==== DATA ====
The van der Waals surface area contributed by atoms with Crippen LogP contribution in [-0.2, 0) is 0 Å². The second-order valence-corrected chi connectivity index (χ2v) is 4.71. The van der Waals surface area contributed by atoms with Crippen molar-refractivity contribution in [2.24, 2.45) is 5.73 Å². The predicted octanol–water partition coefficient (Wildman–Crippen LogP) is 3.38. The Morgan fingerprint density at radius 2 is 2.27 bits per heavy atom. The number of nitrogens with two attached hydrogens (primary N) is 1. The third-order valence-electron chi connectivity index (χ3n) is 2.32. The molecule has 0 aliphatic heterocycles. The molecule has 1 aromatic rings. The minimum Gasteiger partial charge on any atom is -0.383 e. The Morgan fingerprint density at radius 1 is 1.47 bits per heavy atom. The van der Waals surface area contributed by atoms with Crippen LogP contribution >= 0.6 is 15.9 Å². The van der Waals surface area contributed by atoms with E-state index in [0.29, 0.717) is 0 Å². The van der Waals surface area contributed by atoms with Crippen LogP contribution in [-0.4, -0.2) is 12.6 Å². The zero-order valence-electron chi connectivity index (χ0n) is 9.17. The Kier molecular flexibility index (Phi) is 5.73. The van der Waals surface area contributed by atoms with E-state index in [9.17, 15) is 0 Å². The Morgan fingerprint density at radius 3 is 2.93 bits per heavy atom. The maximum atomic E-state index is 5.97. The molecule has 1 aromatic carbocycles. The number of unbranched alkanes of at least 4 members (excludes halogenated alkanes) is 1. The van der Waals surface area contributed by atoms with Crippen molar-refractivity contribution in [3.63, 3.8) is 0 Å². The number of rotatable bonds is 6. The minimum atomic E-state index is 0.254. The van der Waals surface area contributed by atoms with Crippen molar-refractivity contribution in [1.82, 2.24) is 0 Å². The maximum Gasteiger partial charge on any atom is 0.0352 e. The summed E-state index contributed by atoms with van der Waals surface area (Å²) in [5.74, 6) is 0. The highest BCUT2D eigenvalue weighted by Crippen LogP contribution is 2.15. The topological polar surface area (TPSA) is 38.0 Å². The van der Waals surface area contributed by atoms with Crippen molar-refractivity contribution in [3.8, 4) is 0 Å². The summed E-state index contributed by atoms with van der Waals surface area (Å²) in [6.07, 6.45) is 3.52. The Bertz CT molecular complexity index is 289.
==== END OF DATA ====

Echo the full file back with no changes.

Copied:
The van der Waals surface area contributed by atoms with Crippen LogP contribution in [-0.2, 0) is 0 Å². The second-order valence-corrected chi connectivity index (χ2v) is 4.71. The van der Waals surface area contributed by atoms with Crippen molar-refractivity contribution in [2.24, 2.45) is 5.73 Å². The predicted octanol–water partition coefficient (Wildman–Crippen LogP) is 3.38. The Morgan fingerprint density at radius 2 is 2.27 bits per heavy atom. The number of nitrogens with two attached hydrogens (primary N) is 1. The third-order valence-electron chi connectivity index (χ3n) is 2.32. The molecule has 0 aliphatic heterocycles. The molecule has 1 aromatic rings. The minimum Gasteiger partial charge on any atom is -0.383 e. The Morgan fingerprint density at radius 1 is 1.47 bits per heavy atom. The van der Waals surface area contributed by atoms with Crippen LogP contribution >= 0.6 is 15.9 Å². The van der Waals surface area contributed by atoms with E-state index in [0.29, 0.717) is 0 Å². The van der Waals surface area contributed by atoms with Crippen LogP contribution in [-0.4, -0.2) is 12.6 Å². The zero-order valence-electron chi connectivity index (χ0n) is 9.17. The Kier molecular flexibility index (Phi) is 5.73. The van der Waals surface area contributed by atoms with E-state index in [9.17, 15) is 0 Å². The Morgan fingerprint density at radius 3 is 2.93 bits per heavy atom. The maximum atomic E-state index is 5.97. The molecule has 1 aromatic carbocycles. The number of unbranched alkanes of at least 4 members (excludes halogenated alkanes) is 1. The van der Waals surface area contributed by atoms with Crippen molar-refractivity contribution in [3.63, 3.8) is 0 Å². The number of rotatable bonds is 6. The minimum atomic E-state index is 0.254. The van der Waals surface area contributed by atoms with Crippen molar-refractivity contribution in [1.82, 2.24) is 0 Å². The maximum Gasteiger partial charge on any atom is 0.0352 e. The summed E-state index contributed by atoms with van der Waals surface area (Å²) in [5.74, 6) is 0. The highest BCUT2D eigenvalue weighted by Crippen LogP contribution is 2.15. The topological polar surface area (TPSA) is 38.0 Å². The van der Waals surface area contributed by atoms with Crippen molar-refractivity contribution in [3.8, 4) is 0 Å². The summed E-state index contributed by atoms with van der Waals surface area (Å²) in [6.07, 6.45) is 3.52. The Bertz CT molecular complexity index is 289.